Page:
One of my favorite Christmas memories is gathering around the TV to watch “A Charlie Brown Christmas Special.” I was able to watch the very first presentation on Thursday, December 9, 1965. 2014 was the 50th year of consecutive showings. It is the longest running cartoon special in history. It has won both an Emmy and a Peabody Award. I love it!
What most people don’t know is that the Christmas special almost didn’t happen. Charles Schulz was the creator of the very popular comic strip, Peanuts. Bill Melendez (the producer, director, and voice for Snoopy) received a phone call from Coca-Cola. They were interested in a series of cartoon specials including the Peanuts characters, beginning with Christmas.
Melendez contacted Schultz to write the script. It was written during a few weeks. On a very limited budget, the production was finished in 6 months, 10 days before the first airing on CBS.
Charles Schulz had some ideas for the Christmas special that didn’t make network executives very happy.
1. There was no laugh track, something many comedies of the day included. Schulz thought the audience shouldn’t be prodded to laugh. Though CBS recorded a version with a laugh track included, it was never used.
2. All the voiceovers were children. Most cartoon productions used adult voices, even for children.It is a matter of trivia that you will never hear the voice of an adult on the special. In addition, with the exception of Charlie Brown, Linus, and Lucy, none of the voiceover children had any experience in voice work.
3. The music used was jazz. Jazz was not a children’s music genre and many thought it would distract from the story line. Executives desired traditional children’s music. But Schultz prevailed.
4. Linus recited the story of the birth of Christ straight from the Gospel of Luke. Executives didn’t think an audience would sit through a reading of passages from the King James Version of the Bible. Schultz would not budge. He said, “If we don’t tell the true meaning of Christmas, who will?” The Scripture quotation remained.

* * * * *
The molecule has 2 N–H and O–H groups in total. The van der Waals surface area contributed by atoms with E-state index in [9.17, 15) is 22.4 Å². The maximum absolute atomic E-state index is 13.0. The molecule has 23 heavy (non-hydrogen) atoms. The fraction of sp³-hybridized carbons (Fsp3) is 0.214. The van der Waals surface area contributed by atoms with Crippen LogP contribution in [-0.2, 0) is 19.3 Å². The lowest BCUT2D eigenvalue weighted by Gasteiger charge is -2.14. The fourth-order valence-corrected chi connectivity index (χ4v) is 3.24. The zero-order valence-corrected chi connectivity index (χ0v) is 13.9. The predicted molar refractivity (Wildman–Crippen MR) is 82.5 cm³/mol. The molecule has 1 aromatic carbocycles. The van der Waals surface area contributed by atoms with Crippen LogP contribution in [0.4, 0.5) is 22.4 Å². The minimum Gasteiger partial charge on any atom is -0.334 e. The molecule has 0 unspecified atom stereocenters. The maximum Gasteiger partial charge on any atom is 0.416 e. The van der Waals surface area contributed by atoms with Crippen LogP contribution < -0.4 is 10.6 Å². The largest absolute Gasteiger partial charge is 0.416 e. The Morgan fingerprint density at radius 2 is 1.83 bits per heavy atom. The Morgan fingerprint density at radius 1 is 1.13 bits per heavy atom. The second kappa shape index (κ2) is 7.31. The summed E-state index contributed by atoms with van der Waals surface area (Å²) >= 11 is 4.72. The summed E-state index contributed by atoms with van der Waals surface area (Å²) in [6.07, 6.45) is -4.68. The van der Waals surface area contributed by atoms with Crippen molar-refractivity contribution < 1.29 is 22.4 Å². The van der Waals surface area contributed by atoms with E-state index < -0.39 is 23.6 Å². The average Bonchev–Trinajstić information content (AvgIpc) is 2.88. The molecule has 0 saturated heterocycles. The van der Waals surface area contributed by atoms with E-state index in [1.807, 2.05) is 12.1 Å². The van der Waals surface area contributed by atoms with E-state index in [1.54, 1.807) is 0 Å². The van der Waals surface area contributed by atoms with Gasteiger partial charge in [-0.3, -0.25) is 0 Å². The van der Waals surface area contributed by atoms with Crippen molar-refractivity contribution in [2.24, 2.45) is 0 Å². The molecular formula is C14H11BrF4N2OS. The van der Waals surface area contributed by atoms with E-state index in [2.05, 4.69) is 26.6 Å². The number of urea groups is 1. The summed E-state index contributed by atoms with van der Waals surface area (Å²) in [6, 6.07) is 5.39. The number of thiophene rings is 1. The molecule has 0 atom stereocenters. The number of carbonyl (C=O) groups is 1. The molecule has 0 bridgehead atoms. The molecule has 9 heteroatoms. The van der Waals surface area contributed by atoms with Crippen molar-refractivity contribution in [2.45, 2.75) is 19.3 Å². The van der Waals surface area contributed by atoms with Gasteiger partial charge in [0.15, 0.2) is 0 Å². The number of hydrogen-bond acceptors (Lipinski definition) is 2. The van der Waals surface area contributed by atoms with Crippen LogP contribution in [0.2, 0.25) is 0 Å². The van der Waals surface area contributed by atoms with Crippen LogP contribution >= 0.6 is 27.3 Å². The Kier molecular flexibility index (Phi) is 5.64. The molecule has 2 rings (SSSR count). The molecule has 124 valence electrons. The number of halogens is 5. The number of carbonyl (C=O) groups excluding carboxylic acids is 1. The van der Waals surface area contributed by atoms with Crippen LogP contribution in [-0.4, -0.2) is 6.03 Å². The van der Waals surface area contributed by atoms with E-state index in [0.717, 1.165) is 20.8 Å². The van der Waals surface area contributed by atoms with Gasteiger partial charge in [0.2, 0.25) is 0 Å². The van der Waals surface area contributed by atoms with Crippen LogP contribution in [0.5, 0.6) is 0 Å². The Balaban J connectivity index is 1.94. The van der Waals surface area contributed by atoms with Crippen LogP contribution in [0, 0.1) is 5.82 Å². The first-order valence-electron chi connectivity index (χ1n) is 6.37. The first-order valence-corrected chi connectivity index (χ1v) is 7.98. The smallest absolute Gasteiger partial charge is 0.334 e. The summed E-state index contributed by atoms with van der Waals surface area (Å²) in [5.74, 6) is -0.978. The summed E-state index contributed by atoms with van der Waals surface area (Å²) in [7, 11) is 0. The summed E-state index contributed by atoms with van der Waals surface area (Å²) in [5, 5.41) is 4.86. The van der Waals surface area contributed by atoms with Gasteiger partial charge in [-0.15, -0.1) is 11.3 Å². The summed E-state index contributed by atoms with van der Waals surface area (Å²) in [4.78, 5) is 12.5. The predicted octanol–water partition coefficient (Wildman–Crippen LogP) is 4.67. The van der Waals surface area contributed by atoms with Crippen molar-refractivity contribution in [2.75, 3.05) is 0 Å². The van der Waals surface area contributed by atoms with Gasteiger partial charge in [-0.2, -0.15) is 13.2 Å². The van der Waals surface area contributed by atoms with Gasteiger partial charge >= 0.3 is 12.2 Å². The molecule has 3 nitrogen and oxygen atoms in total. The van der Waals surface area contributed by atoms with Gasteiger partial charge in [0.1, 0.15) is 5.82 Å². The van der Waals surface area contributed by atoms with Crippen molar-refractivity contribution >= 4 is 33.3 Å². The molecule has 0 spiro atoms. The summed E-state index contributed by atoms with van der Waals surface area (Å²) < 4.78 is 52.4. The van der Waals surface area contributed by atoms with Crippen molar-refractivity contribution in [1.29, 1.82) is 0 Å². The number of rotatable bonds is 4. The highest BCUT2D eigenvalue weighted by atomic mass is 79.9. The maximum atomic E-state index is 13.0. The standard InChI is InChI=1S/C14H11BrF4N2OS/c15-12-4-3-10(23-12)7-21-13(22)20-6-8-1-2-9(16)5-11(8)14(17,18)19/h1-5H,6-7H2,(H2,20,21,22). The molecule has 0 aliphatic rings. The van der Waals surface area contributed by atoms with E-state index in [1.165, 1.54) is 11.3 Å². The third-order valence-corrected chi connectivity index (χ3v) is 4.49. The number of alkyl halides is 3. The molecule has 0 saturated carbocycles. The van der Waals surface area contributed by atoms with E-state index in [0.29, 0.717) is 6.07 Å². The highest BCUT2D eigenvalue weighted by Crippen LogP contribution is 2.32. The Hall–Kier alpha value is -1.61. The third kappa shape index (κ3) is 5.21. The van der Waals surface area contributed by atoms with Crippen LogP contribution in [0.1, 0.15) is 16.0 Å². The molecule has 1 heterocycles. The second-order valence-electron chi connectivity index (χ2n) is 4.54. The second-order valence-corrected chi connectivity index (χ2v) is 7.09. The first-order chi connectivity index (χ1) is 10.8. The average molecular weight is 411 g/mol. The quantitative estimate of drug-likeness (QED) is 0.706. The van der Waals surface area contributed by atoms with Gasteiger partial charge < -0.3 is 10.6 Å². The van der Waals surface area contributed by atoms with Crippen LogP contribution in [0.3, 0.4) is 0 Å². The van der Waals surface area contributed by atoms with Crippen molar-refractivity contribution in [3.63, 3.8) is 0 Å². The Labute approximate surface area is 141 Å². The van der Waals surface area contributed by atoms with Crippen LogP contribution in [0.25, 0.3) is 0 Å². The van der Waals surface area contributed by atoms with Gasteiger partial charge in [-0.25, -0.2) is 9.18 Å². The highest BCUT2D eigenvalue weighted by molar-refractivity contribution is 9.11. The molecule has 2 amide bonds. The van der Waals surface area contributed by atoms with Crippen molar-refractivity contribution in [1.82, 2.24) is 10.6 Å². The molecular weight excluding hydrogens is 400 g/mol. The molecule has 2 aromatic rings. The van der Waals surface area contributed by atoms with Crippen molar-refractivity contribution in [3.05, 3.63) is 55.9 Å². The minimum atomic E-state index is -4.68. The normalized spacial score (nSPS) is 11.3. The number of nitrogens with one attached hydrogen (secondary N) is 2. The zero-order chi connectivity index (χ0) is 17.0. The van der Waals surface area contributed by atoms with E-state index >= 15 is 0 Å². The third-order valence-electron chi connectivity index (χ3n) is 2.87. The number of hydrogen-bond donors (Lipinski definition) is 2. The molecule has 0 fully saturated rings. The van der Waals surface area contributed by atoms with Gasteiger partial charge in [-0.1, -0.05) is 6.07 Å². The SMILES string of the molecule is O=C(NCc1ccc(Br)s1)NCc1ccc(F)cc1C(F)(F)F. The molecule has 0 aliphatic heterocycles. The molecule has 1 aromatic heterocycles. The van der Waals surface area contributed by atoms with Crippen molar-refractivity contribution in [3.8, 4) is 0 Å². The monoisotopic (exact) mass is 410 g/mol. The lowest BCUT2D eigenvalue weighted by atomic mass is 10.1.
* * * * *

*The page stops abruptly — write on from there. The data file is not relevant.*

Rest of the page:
When the CBS executives viewed the finished product they were worried. It was too religious. They thought they had a failure. Even Melendez thought it a disaster. CBS had earlier promised a desire to air several ‘Charlie Brown’ specials. However, the production team was told, “We will, of course, air it next week, but I’m afraid we won’t be ordering any more.” The production team felt, “We’ve just ruined Charlie Brown.”
But the executives were wrong. During the now famous scene, Charlie Brown sinks into a state of despair and cries, ‘Isn’t there anyone who knows what Christmas is all about?’ Linus walks to the center of the stage and under a spotlight, quotes Luke 2:8-14.
The scene lasted 51 seconds. But Schultz was right. The Bible reading is essential.
The half-hour special aired and became an instant favorite. It was seen by 45% of people watching TV that night. One review said, “Linus’ reading of the story of the Nativity was, quite simply, the dramatic highlight of the season.”
In some respects the executives were correct. The scenes are choppy, the voices sound mechanical, and it is not an overall good cartoon production. But the power of the special is not in the production. It is in the story itself. When Linus reads from scripture, a bright light is shined on our modern departure from the true meaning of Christmas – Jesus. I think without the reading, it wouldn’t have lasted one year. Without Jesus, Christmas is just another hectic holiday.
What are your memories of “A Charlie Brown Christmas”?